The recurrence of monastic conflagrations is easy to comprehend when we consider the nature and role of Irish monasteries in contemporary society. The increasing identification of substantial other enclosures around many monasteries and gleanings from the annals and saints’ Live suggest that large monastic establishments (such its Armagh, Birr, Clonmacnoise, Clonard, Clonfert, Durrow, Fore, Glendalough, Kells, Kildare, Kinnitty, Lismore, Roscrea and Seirkicran) were, by the eighth century, tantamount to towns supporting significant populations of clerics and laymen. The use of terms such as cathrach and civitas in reference to Clonmacnoise and Scirkieran in the saint’s lives is further evidence of their urban nature. In the Lifee of St Molua of Kyle (d. allegedly 605) a miracle is related with regard to all encounter between Molua and Sedna of Seirkieran in which their respective establishments on either side of the Sliabh Bloom Mountains are alluded to as cities. Sedna, Abbot of Seirkieran, refers to his establishment as civitatem meam and to his brethren’s site as civibus meis.
The best elucidation of the highly organised nature of an Irish monastery is to be found in Cogitosus’ seventh-century ‘Latin Life of St Brigit’ (concerning Kildare), and in the late ninth century ‘Tripartite Life of Patrick’ (concerning Armagh). Both described monastic settlements supporting stonemasons, carpenters, charioteers, cooks, brewers, wrights, metalworkers, blacksmiths, millers and many more tradesmen and craftsmen. Cogitosus described Kildare. as a ‘vast and metropolitan city… which Brigit had marked out with a definite boundary’.
Forging the Cross with the Sword
An important factor in the secularisation of monastic life and the development of monasteries as urban centres was the christianisation of Irish kingship which gathered momentum from the eighth century and found its most potent expression in the ninth and tenth centuries with the Southern Ui Neill high kings. The idea of the Christian king was very topical in Britain and continental Europe at this time. as manifested in the Novus David aspect of Carolingian political theory. Emperor Charlemagne (742-814) perceived himself as the new King David and considered his mission to be the establishment of the ‘City of God’ on this earth, a vision expressed several centuries earlier by St Angustine in his treatise of that name. Charlemagne’s successors, the Emperors Lothair and King Charles the Bald, were equally obsessed with the ‘David’ identity and went so far as to leave themselves portrayed as King David equipped with crown and harp in religious works commissioned by them, namely the Gospels of Lothair (c. 849-851) and Count Vivian’s Bible (c. 813-851). The Anglo-Saxons in turn imitated the ecclesiastical consecration of the Carolingians and there are intimations that Irish kings followed suit. In the death notice of the Southern Ui Neill king; of Tara, Aed mac Neill in 811, he is commemorated by the annalists its the ‘ordained’ killer of Ireland. In addition the David motif finds its way into the iconography of ninth and tenth-century Irish high crosses: on the south cross at Castledermot. County Kildare; the Cross of the Scriptures at Clonmacnoise. County Offaly; Muiredach’s cross at Monasterboice, County Louth; the Killamery cross, County Kilkenny; and the high cross at Durrow, County Offaly. In each case David is depicted playing his harp. These images must surely carry the same symbolic gravity as their Carolingian and Anglo-Saxon counterparts, an affirmation of the new Christian order in which king and church were at least superficially united in purpose.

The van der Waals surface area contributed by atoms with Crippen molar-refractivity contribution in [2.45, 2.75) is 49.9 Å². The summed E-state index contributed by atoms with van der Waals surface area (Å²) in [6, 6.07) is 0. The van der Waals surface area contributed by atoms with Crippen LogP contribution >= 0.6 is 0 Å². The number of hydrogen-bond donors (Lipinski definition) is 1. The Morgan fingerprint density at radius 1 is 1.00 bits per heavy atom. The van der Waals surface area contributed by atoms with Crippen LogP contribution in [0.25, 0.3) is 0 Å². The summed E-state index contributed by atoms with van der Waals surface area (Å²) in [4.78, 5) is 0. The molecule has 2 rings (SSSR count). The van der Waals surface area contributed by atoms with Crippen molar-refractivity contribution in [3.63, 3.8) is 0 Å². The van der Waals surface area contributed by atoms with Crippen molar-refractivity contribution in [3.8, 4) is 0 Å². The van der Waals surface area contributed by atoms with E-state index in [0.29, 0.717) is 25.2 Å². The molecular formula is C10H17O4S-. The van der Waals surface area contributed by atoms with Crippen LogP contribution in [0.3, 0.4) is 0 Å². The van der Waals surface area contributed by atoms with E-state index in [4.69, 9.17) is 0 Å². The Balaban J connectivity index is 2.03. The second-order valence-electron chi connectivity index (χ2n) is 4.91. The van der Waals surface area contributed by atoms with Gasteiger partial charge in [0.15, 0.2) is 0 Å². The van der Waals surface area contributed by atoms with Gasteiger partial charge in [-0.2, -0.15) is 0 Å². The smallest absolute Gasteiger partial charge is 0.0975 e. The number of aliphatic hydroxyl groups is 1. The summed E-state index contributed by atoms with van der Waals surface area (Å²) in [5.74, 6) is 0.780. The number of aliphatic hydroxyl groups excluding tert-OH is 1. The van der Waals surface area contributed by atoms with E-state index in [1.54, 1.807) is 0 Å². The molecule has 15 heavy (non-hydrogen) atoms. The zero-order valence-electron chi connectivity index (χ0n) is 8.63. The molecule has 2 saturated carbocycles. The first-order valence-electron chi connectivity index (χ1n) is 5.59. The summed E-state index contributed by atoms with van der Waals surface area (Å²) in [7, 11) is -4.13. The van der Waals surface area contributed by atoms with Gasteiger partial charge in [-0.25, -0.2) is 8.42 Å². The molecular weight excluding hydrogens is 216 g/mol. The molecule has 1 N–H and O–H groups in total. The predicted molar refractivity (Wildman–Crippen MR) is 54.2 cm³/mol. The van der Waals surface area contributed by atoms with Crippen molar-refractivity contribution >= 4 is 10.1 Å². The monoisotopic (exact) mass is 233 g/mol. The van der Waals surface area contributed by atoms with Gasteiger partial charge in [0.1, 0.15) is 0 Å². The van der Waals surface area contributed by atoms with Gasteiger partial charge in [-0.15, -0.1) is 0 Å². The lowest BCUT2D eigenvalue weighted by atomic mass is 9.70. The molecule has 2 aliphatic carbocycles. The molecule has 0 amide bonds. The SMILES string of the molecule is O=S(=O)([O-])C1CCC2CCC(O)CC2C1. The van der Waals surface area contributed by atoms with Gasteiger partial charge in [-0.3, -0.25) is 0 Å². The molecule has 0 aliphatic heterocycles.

The forging of the cross with the sword, thee spiritual with the temporal, introduced a worldly dimension into monastic settlements, with local chiefs, provincial kings and high kings patronising sites, erecting churches round towers, high crosses, using monasteries as repositories for their wealth and seeking burial places within their precincts. The erection of the Kinnitty cross in what is now Castlebernard Demense, County Offaly, the result of the patronage of Maelsechnaill, king of Tara from 846 to 862 (probably in the aftermath of the Rathhugh royal assembly of 8:9) was a patently political act as it was just within the rival Eoganacht territory of Munster. Likewise Maelseclinaill’s son Flann Sinna was responsible for building the great cathedral at Clonmacnoise in 904 and a debatable inscription of the Cross of the Scriptures may attribute its erection to King Flann. There is an intriguing panel on the east face of this cross illustrating an abbot and king both grasping a staff or standard: an uncanny parallel for this gesture can be seen on a small panel of the first metal cross of the Abbess Matilda of Essen (973-1011) housed in the cathedral Treasury at Essen, where Matilda and her brother Otto, Duke of Bavaria and Swabia (d. 982) are likewise depicted holding a standard between there as though reaffirming the faith of the imperial house. The figures on the Clonmacnoise panel may represent the abbot Colman and the high king Flann Sinna performing a similar symbolic act. This interdependence of church and state, expressed in the iconography of high crosses and stressed in law tracts, sagas and canons, was clearly seen as an imperative, and more particularly by the church. Monasteries were not subtle in their wooing of kings and especially aspiring high kings. At the pinnacle of the church hierarchy, Armagh openly favoured an all-Ireland high kingship in order to bolster its standing as an ecclesiastical primacy.
In the light of the integration of these two worlds, it is hardly surprising that the larger monasteries with particular political allegiances and their bounty of wealth, the most coveted of which would have been cattle, grain, hides, textiles, precious metals, relics, reliquaries and books, became the focus of political intrigue and rivalry, kingly attention, and envy, leading ultimately to conflict and war.